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April 2015

April 2015 » Market Analysis » NY New Developments

April 2015: New York New Developments


New Developments

The Howard Hughes Corp. has just struck a deal with Edison Properties that allows the former to build a large mixed-use building straddling the border of the South Street Seaport Historic District.

Community Board 5 will look to decide whether or not to extend the Madison Square North Historic District. Currently, the borders of the district are 25th and 29th streets and Sixth and Madison avenues. Under a new proposal which is in front of the board now, the district would be extended north to 34th Street and from Broadway to Park Avenue South.

New renderings of Citigroup's planned headquarters at 388-390 Greenwich Street on the Hudson River show that the buildings will be getting a curtain-walled makeover. Citigroup is relocating its headquarters from 399 Park Avenue at East 53rd Street. In 2013, it signed a deal worth over $1 billion to renew its 2.7 million-square-foot lease in the building.

Planned Parenthood is letting go of its current office condominium on Manhattan's West Side and leasing a space in Lower Manhattan at 123 William Street. The reproductive health nonprofit's new lease is a 15-year deal for 65,000 square feet on the ninth through 11th floors of 123 William Street.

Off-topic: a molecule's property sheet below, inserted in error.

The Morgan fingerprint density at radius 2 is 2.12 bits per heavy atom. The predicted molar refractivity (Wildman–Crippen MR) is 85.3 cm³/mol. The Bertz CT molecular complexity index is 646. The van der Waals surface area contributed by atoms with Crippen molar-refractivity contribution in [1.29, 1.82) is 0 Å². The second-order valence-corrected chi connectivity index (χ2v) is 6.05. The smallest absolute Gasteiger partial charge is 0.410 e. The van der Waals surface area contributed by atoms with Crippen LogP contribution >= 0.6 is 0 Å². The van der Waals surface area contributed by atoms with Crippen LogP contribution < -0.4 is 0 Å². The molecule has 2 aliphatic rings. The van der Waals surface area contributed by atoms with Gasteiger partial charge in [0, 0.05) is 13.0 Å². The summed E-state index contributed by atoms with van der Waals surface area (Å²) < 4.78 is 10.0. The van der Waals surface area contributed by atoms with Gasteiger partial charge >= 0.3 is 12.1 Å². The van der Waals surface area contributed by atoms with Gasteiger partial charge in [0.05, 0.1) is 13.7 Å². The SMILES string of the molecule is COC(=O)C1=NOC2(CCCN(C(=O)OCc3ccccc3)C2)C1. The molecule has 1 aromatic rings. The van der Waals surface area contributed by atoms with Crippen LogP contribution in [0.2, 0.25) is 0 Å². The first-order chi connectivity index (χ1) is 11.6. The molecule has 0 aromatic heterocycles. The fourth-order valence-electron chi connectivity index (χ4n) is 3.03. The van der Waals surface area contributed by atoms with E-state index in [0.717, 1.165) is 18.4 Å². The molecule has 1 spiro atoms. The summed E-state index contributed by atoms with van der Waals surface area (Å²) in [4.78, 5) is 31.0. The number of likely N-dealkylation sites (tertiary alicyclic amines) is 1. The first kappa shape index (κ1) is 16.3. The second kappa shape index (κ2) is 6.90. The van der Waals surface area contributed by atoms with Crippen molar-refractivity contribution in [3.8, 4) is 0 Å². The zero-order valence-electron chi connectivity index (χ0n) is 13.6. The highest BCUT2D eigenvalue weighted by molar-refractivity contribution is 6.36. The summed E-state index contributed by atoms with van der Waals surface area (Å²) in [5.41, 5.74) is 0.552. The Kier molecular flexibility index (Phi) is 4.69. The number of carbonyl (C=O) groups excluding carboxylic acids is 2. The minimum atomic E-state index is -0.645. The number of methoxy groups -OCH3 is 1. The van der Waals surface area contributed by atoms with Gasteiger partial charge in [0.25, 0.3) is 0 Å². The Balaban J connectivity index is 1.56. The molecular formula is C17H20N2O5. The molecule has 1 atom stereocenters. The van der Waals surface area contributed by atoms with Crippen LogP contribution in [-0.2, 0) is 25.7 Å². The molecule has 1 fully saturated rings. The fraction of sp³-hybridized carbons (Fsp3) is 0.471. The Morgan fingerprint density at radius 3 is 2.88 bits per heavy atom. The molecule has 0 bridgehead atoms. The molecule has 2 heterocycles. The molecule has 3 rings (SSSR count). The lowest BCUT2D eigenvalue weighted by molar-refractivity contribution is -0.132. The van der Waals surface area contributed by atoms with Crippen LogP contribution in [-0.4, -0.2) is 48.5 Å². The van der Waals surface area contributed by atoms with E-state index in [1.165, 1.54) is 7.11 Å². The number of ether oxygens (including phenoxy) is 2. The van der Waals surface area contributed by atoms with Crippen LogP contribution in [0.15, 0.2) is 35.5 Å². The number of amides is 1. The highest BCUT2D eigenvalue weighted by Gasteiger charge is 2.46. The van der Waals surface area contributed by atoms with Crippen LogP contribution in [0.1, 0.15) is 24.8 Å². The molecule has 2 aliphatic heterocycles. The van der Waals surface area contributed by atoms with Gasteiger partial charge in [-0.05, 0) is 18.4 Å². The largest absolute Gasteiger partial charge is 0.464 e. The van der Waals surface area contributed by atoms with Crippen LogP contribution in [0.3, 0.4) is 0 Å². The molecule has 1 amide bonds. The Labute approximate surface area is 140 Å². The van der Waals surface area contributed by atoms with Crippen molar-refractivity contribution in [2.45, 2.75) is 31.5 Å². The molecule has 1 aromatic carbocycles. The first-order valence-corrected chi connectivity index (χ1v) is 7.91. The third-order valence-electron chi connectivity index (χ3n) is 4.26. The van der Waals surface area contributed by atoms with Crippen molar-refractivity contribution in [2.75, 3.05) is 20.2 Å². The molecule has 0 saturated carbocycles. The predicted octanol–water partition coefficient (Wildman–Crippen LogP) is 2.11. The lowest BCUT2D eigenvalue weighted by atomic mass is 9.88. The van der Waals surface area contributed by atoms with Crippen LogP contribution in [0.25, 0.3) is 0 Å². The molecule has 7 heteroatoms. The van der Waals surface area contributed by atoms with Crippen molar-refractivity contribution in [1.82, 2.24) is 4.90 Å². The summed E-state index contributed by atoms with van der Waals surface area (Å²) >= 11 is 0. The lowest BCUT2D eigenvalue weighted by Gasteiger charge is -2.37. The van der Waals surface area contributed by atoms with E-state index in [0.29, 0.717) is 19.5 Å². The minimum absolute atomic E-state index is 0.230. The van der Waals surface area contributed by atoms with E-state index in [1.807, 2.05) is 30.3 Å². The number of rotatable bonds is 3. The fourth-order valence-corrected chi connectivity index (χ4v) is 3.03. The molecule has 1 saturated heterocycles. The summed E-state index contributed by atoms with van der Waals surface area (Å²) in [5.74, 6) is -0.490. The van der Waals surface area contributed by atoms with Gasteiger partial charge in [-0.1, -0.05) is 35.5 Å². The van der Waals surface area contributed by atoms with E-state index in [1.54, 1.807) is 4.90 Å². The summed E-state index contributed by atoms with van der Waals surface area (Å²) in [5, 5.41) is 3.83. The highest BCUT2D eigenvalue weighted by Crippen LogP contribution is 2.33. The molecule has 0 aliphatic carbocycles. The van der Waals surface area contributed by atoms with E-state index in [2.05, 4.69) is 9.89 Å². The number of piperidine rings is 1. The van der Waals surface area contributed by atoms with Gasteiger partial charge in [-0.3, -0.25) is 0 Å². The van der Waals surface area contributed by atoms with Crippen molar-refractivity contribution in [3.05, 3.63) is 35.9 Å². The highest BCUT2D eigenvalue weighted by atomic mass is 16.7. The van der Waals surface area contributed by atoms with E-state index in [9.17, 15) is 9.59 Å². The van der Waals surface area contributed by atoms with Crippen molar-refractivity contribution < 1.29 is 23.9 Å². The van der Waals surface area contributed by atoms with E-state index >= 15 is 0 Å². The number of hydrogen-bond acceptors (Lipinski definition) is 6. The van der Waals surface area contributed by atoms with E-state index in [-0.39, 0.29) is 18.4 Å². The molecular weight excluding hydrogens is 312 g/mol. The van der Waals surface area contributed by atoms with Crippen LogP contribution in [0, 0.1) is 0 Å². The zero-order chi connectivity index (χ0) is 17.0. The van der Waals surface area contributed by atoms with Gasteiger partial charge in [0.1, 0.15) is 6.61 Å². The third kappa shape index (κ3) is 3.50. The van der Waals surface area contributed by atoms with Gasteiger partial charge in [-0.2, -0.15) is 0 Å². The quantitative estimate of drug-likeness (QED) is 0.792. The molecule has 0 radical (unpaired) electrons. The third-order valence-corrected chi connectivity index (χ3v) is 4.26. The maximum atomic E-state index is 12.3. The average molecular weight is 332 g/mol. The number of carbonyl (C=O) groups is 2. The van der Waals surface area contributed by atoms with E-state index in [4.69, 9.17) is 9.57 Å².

Offshore investors are breaking into the hotel market at a rapid rate, and despite what it may seem like from recent headlines, not all are arriving from China. Many of the buyers are from Qatar, Kuwait, Malaysia and Singapore. They were involved in 50 percent of all New York City hotel investment sales in 2014.

Transit officials rejected a $9 billion proposal for a new Port Authority bus terminal and demanded cheaper alternatives. They are either going to build a 21st-century bus terminal or abandon their bus passengers to a Fourth World commuting experience.
Trinity Real Estate is ground leasing four office buildings in Hudson Square. The 99-year lease on the properties could get $1.25 billion or more as rents have skyrocketed to the mid-$70s in the area.

MetLife provided a $190 million loan for upgrades for 685 Third Avenue. TIAA-CREF and the Australian sovereign wealth fund acquired the more than 646,000-square-foot property in 2010 from Pfizer for $190 million.

McSam Hotel Group plans to build a 38,400-square-foot hotel with 120 rooms in the Flatiron District. The 140-foot-tall structure would rise on the site of a parking lot at 111 East 24th Street, between Park South and Lexington Avenue.

Lightstone Group filed plans for a 50-story mixed-use residential and hotel building in the Financial District at 128 William Street. The new building, located between John and Fulton streets, will have about 240,000 square feet of residential space, with 188 apartments, and 101,000 square feet of commercial space. It will top out at 581 feet.

The Virgin Hotel New York will soon rise at the corner of 30th Street and Broadway.